New-Car Transaction Prices Up 2 Percent In March 2016

IRVINE, Calif., April 1, 2016 /PRNewswire/ -- The analysts at Kelley Blue Book, the vehicle valuation and information source trusted and relied upon by both consumers and the automotive industry, today report the estimated average transaction price (ATP) for light vehicles in the United States was $33,666 in March 2016. New-car prices have increased by $645 (up 2 percent) from March 2015, while remaining flat from last month.

"March average transaction prices reveal continued increases for nearly every manufacturer, with the industry average up 2 percent year-over-year," said Tim Fleming, analyst for Kelley Blue Book. "While this may seem like good news for automakers and dealers, incentive spending continues to rise within the industry and offset part of this strength. Also, to afford the growing monthly payments, more consumers are financing these vehicles for 72 and 84 months, which will likely delay the purchase cycle for their next vehicle." 

Fiat Chrysler transaction prices had the largest percentage increase of the major automakers at 3.3 percent year-over-year growth in March 2016. The Dodge brand jumped 5 percent on strong gains from the Challenger (up 9 percent) and Charger (up 7 percent), while the RAM brand grew 5 percent on a higher mix of pricier crew cab configurations for its pickup truck. Toyota Motor Company also had a great month, increasing average transaction prices by 3.1 percent year-over-year. The Toyota brand was up 4.7 percent, with increases on every model except the discontinued Venza. The Tacoma had the largest increase at 11 percent. Additionally, Lexus was up 2.7 percent, with the new RX rising 6 percent to an average transaction price of $50,713. However, not all brands fared well.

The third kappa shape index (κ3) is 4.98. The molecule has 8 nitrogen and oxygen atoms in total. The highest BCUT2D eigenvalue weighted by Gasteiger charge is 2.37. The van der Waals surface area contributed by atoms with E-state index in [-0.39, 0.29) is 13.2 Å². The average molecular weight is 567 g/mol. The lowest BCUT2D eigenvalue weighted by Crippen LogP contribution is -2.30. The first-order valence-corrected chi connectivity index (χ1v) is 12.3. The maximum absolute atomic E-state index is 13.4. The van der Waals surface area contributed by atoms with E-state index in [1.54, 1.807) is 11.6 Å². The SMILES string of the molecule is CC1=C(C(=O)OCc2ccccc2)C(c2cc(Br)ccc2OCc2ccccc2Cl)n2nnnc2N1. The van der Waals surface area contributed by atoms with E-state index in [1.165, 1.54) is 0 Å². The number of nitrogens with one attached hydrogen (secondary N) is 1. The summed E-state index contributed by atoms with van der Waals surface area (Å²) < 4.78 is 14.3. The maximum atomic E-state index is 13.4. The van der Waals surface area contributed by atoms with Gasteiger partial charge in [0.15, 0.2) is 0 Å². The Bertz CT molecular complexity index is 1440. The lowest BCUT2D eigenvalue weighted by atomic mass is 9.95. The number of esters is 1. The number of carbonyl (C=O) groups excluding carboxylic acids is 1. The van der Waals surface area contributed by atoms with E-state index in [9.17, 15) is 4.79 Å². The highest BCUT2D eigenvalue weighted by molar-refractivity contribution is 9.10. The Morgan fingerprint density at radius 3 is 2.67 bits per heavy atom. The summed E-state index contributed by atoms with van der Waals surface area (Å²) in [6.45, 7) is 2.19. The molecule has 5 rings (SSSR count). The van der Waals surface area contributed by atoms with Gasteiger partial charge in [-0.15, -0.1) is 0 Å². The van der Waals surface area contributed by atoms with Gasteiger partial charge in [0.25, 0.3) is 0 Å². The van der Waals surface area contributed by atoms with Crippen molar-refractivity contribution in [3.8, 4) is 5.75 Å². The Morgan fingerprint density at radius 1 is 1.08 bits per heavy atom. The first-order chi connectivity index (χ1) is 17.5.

"Volkswagen Group average transaction prices were down 4.5 percent as all of its brands fell year-over-year," said Fleming. "The Volkswagen brand fell the most, down 7 percent, as each model in its lineup was down from last year. The Jetta and Passat, two models affected by the brand's diesel crisis, both were down 9 percent."